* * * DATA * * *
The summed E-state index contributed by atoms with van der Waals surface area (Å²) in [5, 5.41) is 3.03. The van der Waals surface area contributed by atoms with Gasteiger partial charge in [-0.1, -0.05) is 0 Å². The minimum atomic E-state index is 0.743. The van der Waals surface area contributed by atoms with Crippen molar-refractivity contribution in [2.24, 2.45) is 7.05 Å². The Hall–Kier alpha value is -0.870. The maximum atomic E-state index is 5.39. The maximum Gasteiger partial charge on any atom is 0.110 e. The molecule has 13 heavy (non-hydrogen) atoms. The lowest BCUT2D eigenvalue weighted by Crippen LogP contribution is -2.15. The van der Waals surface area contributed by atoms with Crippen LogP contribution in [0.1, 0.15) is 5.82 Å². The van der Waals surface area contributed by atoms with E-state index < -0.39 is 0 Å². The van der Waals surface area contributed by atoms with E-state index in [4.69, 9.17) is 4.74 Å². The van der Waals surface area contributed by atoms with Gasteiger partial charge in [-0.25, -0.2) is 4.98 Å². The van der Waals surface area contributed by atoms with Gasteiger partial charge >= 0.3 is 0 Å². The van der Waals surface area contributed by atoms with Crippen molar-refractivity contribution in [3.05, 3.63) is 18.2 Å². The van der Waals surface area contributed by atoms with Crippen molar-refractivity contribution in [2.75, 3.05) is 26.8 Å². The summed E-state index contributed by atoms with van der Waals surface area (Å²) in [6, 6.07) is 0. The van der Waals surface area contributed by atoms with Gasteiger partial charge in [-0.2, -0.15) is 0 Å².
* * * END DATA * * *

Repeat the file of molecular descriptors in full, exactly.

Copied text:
The summed E-state index contributed by atoms with van der Waals surface area (Å²) in [5, 5.41) is 3.03. The van der Waals surface area contributed by atoms with Gasteiger partial charge in [-0.1, -0.05) is 0 Å². The minimum atomic E-state index is 0.743. The van der Waals surface area contributed by atoms with Crippen molar-refractivity contribution in [2.24, 2.45) is 7.05 Å². The Hall–Kier alpha value is -0.870. The maximum atomic E-state index is 5.39. The maximum Gasteiger partial charge on any atom is 0.110 e. The molecule has 13 heavy (non-hydrogen) atoms. The lowest BCUT2D eigenvalue weighted by Crippen LogP contribution is -2.15. The van der Waals surface area contributed by atoms with Crippen LogP contribution in [0.1, 0.15) is 5.82 Å². The van der Waals surface area contributed by atoms with E-state index < -0.39 is 0 Å². The van der Waals surface area contributed by atoms with E-state index in [4.69, 9.17) is 4.74 Å². The van der Waals surface area contributed by atoms with Gasteiger partial charge in [-0.25, -0.2) is 4.98 Å². The van der Waals surface area contributed by atoms with Gasteiger partial charge >= 0.3 is 0 Å². The van der Waals surface area contributed by atoms with Crippen molar-refractivity contribution in [3.05, 3.63) is 18.2 Å². The van der Waals surface area contributed by atoms with Crippen molar-refractivity contribution in [2.75, 3.05) is 26.8 Å². The summed E-state index contributed by atoms with van der Waals surface area (Å²) in [6, 6.07) is 0. The van der Waals surface area contributed by atoms with Gasteiger partial charge in [-0.2, -0.15) is 0 Å².